The History of the Hammered Dulcimer
The hammered dulcimer was popularly known as the piano harp in Victorian times. A musical cousin to both piano and harpsichord and direct descendent of their common ancestor, the Persian santur, the dulcimer was played as a parlor instrument all over northern Europe. All sizes and shapes of dulcimers were introduced by early European immigrants to North America from earliest colonial days.
The type of dulcimer most favored today in both North America and British Isles more closely resembles the early santur than its chromatic European relatives. The most important development from santur to dulcimer was the shifting of the main bridge to the right to the notes produced on either side of the bridge were offset by a fifth rather than by an octave. As a result, a majority of traditional music played in Britain and North America fits comfortably on the modern dulcimer.
The popularity of the old-style piano harp faded early in this century as our entertainment focus moved from the parlor and music hall to the cinema and radio. The modern hammered dulcimer was largely rediscovered during the last generation as part of the continuing folk music revival on both sides of the Atlantic. The instrument Robin plays on A Victorian Christmas was built by Texas craftsman Russell Cook.
About the Carols
Several of the carol versions included in A Victorian Christmas come from singers who could trace the carols' origins to specific areas of 19th century England or Ireland. The rest were collected in one or more of the listed source books. Most were popular in many parts of Victorian Britain and are still sung today.
Jacob's Ladder - A carol popularized in 1871 through John Stainer's widely used Christmas Carols New and Old.
The Wassail Song - Many variant verses have been sung to this melody, which seems likely to date from Shakespeare's time. Another carol popularized by Stainer, this version came from Yorkshire.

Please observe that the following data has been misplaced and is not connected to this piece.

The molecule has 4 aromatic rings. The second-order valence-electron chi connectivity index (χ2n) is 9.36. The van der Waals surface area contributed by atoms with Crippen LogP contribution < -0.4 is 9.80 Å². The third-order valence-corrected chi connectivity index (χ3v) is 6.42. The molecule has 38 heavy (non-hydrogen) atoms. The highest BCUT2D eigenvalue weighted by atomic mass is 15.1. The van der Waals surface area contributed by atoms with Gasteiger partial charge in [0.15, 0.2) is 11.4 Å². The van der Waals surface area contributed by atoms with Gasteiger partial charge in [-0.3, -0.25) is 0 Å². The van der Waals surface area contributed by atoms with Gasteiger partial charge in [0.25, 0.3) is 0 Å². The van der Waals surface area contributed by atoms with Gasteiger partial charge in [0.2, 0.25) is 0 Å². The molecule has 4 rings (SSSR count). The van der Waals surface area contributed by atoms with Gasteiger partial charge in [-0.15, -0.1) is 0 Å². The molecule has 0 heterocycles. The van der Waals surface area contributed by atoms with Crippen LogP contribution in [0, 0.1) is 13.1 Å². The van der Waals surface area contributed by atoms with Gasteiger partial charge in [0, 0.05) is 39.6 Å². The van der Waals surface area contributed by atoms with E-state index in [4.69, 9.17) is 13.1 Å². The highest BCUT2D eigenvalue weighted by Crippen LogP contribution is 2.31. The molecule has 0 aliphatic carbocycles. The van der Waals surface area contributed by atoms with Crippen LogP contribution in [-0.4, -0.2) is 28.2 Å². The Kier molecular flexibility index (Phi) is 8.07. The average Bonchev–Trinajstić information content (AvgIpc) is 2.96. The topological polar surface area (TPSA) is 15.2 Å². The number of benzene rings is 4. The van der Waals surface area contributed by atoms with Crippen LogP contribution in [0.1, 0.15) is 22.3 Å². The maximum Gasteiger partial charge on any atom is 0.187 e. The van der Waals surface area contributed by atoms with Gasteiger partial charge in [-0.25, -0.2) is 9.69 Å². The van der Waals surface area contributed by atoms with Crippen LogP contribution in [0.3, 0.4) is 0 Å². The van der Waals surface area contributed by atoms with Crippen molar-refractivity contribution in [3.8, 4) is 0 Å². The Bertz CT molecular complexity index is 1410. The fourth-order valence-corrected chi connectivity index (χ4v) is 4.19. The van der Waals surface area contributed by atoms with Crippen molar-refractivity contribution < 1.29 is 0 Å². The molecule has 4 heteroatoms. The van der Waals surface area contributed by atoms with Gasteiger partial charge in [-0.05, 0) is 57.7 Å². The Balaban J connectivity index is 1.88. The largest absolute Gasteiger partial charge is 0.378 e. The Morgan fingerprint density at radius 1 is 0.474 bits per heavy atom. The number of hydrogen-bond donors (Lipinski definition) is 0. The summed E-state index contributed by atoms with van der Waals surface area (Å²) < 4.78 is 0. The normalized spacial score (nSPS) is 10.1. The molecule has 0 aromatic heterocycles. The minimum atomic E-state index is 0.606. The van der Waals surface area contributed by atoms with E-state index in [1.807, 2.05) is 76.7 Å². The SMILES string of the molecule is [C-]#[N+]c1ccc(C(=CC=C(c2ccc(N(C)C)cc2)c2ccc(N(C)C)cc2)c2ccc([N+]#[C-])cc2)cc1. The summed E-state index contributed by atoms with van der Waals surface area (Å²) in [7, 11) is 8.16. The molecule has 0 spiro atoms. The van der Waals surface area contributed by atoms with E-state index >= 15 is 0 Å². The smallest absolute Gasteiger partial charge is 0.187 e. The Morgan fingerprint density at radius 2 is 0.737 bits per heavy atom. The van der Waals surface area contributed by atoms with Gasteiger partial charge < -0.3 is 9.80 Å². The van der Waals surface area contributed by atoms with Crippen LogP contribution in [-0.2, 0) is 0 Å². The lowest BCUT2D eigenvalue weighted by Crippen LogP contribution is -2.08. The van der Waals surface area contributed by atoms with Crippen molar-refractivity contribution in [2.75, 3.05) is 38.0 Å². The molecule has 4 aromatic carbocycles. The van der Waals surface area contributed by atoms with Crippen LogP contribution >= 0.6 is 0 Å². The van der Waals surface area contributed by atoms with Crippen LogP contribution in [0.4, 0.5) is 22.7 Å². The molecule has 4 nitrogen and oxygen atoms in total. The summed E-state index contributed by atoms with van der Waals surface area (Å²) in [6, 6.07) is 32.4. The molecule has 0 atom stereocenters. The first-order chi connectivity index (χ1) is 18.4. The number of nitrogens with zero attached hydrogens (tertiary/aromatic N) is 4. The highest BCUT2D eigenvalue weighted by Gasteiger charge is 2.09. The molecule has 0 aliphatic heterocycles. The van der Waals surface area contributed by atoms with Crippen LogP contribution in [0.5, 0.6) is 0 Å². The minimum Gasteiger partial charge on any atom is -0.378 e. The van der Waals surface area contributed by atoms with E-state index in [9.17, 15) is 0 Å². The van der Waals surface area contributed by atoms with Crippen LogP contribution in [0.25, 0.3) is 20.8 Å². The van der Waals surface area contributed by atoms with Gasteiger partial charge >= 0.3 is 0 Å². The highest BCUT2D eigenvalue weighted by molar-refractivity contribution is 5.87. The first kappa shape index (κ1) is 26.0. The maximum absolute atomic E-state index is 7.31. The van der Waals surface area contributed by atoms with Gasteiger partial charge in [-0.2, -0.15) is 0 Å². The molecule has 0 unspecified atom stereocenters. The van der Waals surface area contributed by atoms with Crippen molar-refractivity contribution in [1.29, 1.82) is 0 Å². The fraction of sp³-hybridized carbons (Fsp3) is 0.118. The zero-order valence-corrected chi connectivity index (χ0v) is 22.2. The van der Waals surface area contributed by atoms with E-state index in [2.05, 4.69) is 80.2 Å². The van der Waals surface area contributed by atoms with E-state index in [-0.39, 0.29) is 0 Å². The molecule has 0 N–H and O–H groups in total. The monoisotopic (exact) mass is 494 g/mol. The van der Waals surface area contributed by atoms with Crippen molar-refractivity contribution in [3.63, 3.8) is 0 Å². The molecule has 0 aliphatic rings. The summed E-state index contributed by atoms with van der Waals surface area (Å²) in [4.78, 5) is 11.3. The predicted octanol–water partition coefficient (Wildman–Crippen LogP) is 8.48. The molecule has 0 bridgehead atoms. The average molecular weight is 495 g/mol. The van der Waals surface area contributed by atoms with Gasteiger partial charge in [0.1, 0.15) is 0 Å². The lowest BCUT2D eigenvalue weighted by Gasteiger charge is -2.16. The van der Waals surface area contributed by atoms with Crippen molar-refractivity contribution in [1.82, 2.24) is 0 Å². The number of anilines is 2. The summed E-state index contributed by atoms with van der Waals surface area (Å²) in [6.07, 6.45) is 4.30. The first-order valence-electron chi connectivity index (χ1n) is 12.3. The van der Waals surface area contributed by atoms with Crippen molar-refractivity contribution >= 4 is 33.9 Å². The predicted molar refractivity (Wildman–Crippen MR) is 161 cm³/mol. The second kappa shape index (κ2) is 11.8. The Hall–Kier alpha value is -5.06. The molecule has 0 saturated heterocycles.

Christmas Eve - From Sandys' 1833 collection.
The Cherry Tree Carol - One of the most popular Victorian carols, this was sung to several melodies all over Britain. Both melodies included here were collected in the 1860s.
Righteous Joseph - A Cornish Nativity carol known to be sung as early as 1840.
The Holly and the Ivy - Universally popular, this version was noted in Gloucestershire by Cecil Sharp. Coupled with lyrics of unquestioned pagan origins, it may date back 1,000 years.
The Sussex Mummers' Carol - Collected near Horsham, Sussex in the late 1870s.
The Wexford Carol - Learned from a traditional singer in County Wexford, Ireland.
The Praise of Christmas - collected in the mid-1800s by E.F. Rimbault, the lyrics are at least 100 years older.
The Somerset Carol - Taught to Cecil Sharp around 1910 in Bridgewater, Somerset. This version had been sung in the West Country for many years.
Lamb of God - More often sung as a Passiontide and Easter carol, a version was included in A Good Christmas Box in 1847.
The Furry Day Carol - Originally a May carol, perhaps Cornish, possibly from Chaucer's time, this more recently acquired a Christmas variant. The odd word 'furry' comes from the Latin feria, meaning 'holiday,' though in Middle English it came to mean 'village fair' rather than 'holy day.'
All the carols in A Victorian Christmas can be found in The Oxford Book of Carols, compiled by P. Dearmer, R. Vaughan Williams and M. Shaw, first published in 1928 and the primary historical source used for this project. Known Victorian sources of the listed carols include:
Anonymous. A Good Christmas Box. 1847.